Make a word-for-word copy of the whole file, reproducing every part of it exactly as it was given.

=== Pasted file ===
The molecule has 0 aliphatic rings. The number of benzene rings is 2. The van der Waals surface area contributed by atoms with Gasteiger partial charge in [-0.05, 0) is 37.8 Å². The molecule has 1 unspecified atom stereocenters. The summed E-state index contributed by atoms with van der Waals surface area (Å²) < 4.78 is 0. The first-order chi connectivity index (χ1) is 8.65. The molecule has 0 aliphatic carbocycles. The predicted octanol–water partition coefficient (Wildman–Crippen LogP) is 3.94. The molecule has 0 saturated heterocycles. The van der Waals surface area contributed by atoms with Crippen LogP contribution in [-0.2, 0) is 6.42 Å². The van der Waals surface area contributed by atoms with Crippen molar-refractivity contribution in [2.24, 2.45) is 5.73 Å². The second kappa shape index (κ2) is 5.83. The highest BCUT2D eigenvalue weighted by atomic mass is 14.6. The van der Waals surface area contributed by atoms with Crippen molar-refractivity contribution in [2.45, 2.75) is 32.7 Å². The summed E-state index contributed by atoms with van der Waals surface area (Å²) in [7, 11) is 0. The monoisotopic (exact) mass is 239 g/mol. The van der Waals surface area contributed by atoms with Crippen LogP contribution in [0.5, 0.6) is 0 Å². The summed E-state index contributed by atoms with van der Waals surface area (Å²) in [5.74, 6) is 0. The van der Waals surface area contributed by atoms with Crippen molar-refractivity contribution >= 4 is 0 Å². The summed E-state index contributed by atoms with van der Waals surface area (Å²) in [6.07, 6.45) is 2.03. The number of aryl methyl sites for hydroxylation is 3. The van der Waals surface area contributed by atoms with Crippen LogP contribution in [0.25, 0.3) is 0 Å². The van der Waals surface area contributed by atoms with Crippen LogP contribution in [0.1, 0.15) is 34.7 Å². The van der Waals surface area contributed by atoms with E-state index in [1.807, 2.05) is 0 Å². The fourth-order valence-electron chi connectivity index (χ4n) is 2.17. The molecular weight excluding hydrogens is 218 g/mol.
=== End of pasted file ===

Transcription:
The molecule has 0 aliphatic rings. The number of benzene rings is 2. The van der Waals surface area contributed by atoms with Gasteiger partial charge in [-0.05, 0) is 37.8 Å². The molecule has 1 unspecified atom stereocenters. The summed E-state index contributed by atoms with van der Waals surface area (Å²) < 4.78 is 0. The first-order chi connectivity index (χ1) is 8.65. The molecule has 0 aliphatic carbocycles. The predicted octanol–water partition coefficient (Wildman–Crippen LogP) is 3.94. The molecule has 0 saturated heterocycles. The van der Waals surface area contributed by atoms with Crippen LogP contribution in [-0.2, 0) is 6.42 Å². The van der Waals surface area contributed by atoms with Crippen molar-refractivity contribution in [2.24, 2.45) is 5.73 Å². The second kappa shape index (κ2) is 5.83. The highest BCUT2D eigenvalue weighted by atomic mass is 14.6. The van der Waals surface area contributed by atoms with Crippen molar-refractivity contribution in [2.45, 2.75) is 32.7 Å². The summed E-state index contributed by atoms with van der Waals surface area (Å²) in [7, 11) is 0. The monoisotopic (exact) mass is 239 g/mol. The van der Waals surface area contributed by atoms with Crippen LogP contribution in [0.5, 0.6) is 0 Å². The summed E-state index contributed by atoms with van der Waals surface area (Å²) in [5.74, 6) is 0. The van der Waals surface area contributed by atoms with Crippen molar-refractivity contribution >= 4 is 0 Å². The summed E-state index contributed by atoms with van der Waals surface area (Å²) in [6.07, 6.45) is 2.03. The number of aryl methyl sites for hydroxylation is 3. The van der Waals surface area contributed by atoms with Crippen LogP contribution in [0.25, 0.3) is 0 Å². The van der Waals surface area contributed by atoms with Crippen LogP contribution in [0.1, 0.15) is 34.7 Å². The van der Waals surface area contributed by atoms with E-state index in [1.807, 2.05) is 0 Å². The fourth-order valence-electron chi connectivity index (χ4n) is 2.17. The molecular weight excluding hydrogens is 218 g/mol.